These animals are still considered to fall into the category of “successful” clones. The realistic success rate associated with the cloning of animals is generally between 1% and 10%. Almost all clone attempts in animals fail which greatly affects future advancements from being pursued. The process of cloning plants or fungi has significantly high success rates as plants reproduce sexually in nature making the means of recreating more legitimate and logical, whereas in nature, animals do not reproduce asexually, making the process of cloning severely more complex and difficult (Lab Animal Welfare, 2012).

With such a low success rate, funding for research and experimentation is rather hard to come by. Research for genetically engineering animals does not receive government funding due to such a high population of people opposing the subject. Money typically comes from private organizations and donors. The average cost of cloning can be anywhere from $11,000 to $20,000. The tremendous cost associated tit genetic engineering has created a substantial obstacle between further advancements in research. Attempts at making improvements has been increasingly challenging with the costs of creating new animals being so high.

Along with the abysmally low success rates, high costs have put a significant strain on the attempts to improve the process of cloning in animals (Lab Animal Welfare, 2012) Not all aspects of genetic engineering present hindrances on the economy. In a number of ways, cloning has significantly helped make improvements to healthcare and food supplies to help save money and create new opportunities. Cloning animals has ultimately supplied society with a higher number of creatures to test on, use for food and research. In the past few decades, a great number of clones have been created to be used for biomedical research.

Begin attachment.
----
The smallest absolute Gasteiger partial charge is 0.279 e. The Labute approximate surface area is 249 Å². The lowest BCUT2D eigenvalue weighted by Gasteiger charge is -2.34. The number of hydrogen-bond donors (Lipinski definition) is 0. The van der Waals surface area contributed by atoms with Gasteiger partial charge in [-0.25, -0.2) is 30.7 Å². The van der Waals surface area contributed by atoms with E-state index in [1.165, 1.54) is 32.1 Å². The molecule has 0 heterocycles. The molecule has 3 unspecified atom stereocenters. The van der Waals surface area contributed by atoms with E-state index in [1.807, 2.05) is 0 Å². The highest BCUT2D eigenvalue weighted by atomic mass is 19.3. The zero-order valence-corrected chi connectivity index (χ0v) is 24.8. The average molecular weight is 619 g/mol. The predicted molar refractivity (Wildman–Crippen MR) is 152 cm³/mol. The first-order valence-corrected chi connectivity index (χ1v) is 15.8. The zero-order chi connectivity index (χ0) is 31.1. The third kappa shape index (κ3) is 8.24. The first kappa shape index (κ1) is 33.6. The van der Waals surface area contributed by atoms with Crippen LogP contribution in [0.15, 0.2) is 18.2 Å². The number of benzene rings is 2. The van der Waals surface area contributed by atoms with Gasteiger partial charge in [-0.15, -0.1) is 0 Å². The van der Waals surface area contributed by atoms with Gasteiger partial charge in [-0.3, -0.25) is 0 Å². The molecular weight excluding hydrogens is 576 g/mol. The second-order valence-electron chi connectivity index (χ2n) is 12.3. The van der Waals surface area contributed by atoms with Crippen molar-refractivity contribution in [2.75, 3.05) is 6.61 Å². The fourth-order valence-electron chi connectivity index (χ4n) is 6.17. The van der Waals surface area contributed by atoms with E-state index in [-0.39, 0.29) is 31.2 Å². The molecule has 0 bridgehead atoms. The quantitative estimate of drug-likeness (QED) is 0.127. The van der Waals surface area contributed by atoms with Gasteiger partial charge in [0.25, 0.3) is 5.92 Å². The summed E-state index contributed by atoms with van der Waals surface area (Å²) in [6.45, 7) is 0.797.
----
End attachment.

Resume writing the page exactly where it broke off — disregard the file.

These clone test subjects often have new diseases injected into them then are treated with various medicines to observe certain reactions as well as if health of the being increases or decreases. Using these beings for testing has helped both animals and humans alike. Several new and improved drugs have been created through the process of using engineered animals When creating new animals from DNA derived from others, the result is typically much more predictable than in the wild. Researchers and scientists can expect a certain quality to the genetic structure of these animals.

The blood types and tissues of these creatures are known prior to their conception and birth, meaning if other animals are in need of a transplant, there is already a done being created for that animal. This will greatly benefit animals and the economy alike. As the number of organs available for transplants goes up, the cost can go down with time (Centre of he cell -ream, 2012). Genetic engineering has introduced a wide range of tremendous benefits as well as unsatisfactory regressions in the field of science. By engineering new animals, significant advancements have been made in medicine and nutritional needs across the world.

Equally on the other hand, cloned offspring and surrogate mothers suffer from severe ailments through the genetic transfer and birth and very few of these pregnancies result in healthy infants. With such a high cost, expansion of research has slowed significantly but curiosity and promising results keep scientists, searchers, and individuals in society alike longing to perfect the cloning process and find more methods to benefit humans, animals and our economy.